Daggett Promises Education Shake Up

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STATE—Independent candidate for governor Chris Daggett rolled out his first in-depth policy initiative, which focuses on fixing the educational system in New Jersey and urged residents to declare their independence from the two party system.

Daggett’s education proposals will put his campaign at odds with New Jersey’s powerful teacher’s union, the 200,000-member New Jersey Education Association.

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“It is almost impossible to dismiss a poor teacher, principal or school administrator in New Jersey,” said Daggett. “The costs are enormous, and the legal hurdles difficult to meet. It is also impossible to reward good teachers.”
Daggett proposed a series of reforms for making schools, teachers and administrators more responsible by toughening standards, creating more school options, and improving accountability.

“It is time for a change – a change that focuses on accountability and performance – and that reexamines fundamental assumptions about such institutions as high school graduation tests, tenure, and the public education monopoly,” Daggett said.

According to Daggett, New Jersey’s graduation rate would drop to 24th in the nation without a loophole that allows students to receive a diploma even if they fail the High School Proficiency Assessment, a graduation exam that is an 8th grade level test.

“The SRA (Special Review Assessment) is the lie that underlies our education system—the lie that educators use to tell parents that they have provided a quality education to our children,” Daggett said.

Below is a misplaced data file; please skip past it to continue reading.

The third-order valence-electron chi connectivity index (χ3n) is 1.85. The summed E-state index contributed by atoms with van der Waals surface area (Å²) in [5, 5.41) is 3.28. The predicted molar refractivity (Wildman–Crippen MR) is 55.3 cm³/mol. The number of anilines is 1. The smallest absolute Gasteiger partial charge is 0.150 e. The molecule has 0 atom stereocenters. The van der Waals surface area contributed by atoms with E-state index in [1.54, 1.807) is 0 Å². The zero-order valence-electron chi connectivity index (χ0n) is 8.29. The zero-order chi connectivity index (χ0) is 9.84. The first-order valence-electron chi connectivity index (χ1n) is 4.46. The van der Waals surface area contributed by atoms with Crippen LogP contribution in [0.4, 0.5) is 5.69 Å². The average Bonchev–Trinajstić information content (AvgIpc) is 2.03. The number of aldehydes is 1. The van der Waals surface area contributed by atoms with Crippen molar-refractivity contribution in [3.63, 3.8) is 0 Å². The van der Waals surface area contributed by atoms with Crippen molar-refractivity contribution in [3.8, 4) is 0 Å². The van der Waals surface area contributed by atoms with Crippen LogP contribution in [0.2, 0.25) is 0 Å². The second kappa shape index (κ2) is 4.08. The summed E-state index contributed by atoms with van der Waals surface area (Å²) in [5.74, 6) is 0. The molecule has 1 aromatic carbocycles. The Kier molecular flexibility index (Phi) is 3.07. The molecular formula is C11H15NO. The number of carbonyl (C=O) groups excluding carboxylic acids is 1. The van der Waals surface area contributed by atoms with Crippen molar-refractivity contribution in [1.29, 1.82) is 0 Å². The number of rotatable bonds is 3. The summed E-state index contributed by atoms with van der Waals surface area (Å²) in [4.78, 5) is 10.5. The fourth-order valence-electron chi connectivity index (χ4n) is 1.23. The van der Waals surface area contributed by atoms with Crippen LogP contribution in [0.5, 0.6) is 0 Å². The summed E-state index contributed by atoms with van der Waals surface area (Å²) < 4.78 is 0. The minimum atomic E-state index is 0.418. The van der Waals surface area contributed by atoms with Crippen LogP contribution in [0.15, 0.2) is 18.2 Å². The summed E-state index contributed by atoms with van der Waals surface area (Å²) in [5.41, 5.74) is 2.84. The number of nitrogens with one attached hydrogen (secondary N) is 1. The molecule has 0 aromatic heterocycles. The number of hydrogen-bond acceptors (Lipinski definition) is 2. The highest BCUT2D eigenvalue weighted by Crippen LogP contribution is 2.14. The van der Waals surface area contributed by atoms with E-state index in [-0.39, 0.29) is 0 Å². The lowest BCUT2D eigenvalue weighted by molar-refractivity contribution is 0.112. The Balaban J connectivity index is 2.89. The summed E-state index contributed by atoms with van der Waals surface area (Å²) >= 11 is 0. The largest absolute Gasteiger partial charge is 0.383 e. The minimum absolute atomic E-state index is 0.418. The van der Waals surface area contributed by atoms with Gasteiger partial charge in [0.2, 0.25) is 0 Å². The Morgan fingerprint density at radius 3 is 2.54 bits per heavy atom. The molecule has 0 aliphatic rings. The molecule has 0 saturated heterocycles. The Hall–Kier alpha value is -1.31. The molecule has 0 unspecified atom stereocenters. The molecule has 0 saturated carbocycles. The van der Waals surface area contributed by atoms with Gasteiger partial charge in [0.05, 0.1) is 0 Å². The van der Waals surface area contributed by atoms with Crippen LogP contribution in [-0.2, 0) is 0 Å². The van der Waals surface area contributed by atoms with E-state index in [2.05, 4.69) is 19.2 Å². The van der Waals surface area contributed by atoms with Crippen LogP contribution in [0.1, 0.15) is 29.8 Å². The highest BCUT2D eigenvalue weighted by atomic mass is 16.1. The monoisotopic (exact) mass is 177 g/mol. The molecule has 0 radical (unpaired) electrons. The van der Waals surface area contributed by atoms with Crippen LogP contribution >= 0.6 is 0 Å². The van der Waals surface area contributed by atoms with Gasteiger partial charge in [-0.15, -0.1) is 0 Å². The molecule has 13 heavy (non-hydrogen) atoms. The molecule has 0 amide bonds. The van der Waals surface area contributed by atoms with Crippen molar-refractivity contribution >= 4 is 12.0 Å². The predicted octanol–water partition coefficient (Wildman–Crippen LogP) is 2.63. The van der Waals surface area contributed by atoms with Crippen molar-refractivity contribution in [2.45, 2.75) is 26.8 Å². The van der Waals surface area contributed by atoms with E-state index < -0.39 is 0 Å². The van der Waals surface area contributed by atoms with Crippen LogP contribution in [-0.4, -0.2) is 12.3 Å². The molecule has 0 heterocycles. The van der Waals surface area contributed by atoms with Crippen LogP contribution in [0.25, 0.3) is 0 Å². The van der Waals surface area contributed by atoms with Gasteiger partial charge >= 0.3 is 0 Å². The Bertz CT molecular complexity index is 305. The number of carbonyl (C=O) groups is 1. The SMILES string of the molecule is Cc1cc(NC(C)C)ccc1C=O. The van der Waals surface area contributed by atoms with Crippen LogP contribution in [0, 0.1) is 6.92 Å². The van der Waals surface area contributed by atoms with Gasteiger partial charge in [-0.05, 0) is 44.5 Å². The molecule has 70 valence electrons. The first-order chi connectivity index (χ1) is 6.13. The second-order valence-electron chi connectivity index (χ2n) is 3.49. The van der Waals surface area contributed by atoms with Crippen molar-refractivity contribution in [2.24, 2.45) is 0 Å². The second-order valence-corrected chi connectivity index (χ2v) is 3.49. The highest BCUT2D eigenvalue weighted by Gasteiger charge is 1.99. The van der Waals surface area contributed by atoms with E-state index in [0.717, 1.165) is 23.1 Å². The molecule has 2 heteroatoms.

Daggett describes his education reforms as the first of a series of proposals for taking back control of government from partisan politics and special interests.

While his ideas are controversial, Daggett cannot be accused of being unqualified.

The 59-year-old environmental consultant who says neither Democratic Gov. Jon Corzine nor Republican Chris Christie will solve the state’s entrenched problems, Daggett holds a doctorate in education from the University of Massachusetts.

Dr. Frank J. Esposito, Daggett’s running mate for lieutenant governor, is a former top administrator at Kean University and an early pioneer in developing new school choice programs.

Daggett said the effort to develop his policy proposals was spearheaded by former Commissioner of Education Saul Cooperman, who authored the 1996 book ‘How Schools Really Work: Practical Advice for Parents from an Insider.’

Daggett has extensive public service experience as deputy chief of staff and Department of Environmental Protection commissioner under former Republican Gov. Thomas H. Kean; regional administrator of the Environmental Protection Agency, appointed by former President Ronald Reagan, and chairman of an environmental permitting panel formed by Corzine.

The independent candidate’s entire platform may be found online at http://daggettforgovernor.com


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